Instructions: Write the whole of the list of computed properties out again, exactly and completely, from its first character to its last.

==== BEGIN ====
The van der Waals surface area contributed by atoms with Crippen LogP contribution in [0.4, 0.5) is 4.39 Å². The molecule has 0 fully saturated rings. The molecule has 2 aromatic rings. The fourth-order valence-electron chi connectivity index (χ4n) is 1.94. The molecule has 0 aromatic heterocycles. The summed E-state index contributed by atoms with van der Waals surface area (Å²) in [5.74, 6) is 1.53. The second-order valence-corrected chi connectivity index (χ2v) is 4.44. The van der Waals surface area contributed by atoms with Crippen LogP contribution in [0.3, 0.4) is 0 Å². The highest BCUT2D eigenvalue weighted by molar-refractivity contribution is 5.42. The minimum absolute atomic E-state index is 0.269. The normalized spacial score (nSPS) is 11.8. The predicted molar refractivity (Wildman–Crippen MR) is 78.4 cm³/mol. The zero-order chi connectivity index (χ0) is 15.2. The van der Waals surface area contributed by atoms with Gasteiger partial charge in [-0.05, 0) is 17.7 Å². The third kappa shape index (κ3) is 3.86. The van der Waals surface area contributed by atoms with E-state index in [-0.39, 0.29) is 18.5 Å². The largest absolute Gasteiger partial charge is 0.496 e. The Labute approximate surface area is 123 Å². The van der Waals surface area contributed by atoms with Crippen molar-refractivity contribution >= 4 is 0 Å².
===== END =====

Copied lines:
The van der Waals surface area contributed by atoms with Crippen LogP contribution in [0.4, 0.5) is 4.39 Å². The molecule has 0 fully saturated rings. The molecule has 2 aromatic rings. The fourth-order valence-electron chi connectivity index (χ4n) is 1.94. The molecule has 0 aromatic heterocycles. The summed E-state index contributed by atoms with van der Waals surface area (Å²) in [5.74, 6) is 1.53. The second-order valence-corrected chi connectivity index (χ2v) is 4.44. The van der Waals surface area contributed by atoms with Crippen LogP contribution in [0.3, 0.4) is 0 Å². The highest BCUT2D eigenvalue weighted by molar-refractivity contribution is 5.42. The minimum absolute atomic E-state index is 0.269. The normalized spacial score (nSPS) is 11.8. The predicted molar refractivity (Wildman–Crippen MR) is 78.4 cm³/mol. The zero-order chi connectivity index (χ0) is 15.2. The van der Waals surface area contributed by atoms with Gasteiger partial charge in [-0.05, 0) is 17.7 Å². The third kappa shape index (κ3) is 3.86. The van der Waals surface area contributed by atoms with E-state index in [-0.39, 0.29) is 18.5 Å². The largest absolute Gasteiger partial charge is 0.496 e. The Labute approximate surface area is 123 Å². The van der Waals surface area contributed by atoms with Crippen molar-refractivity contribution >= 4 is 0 Å².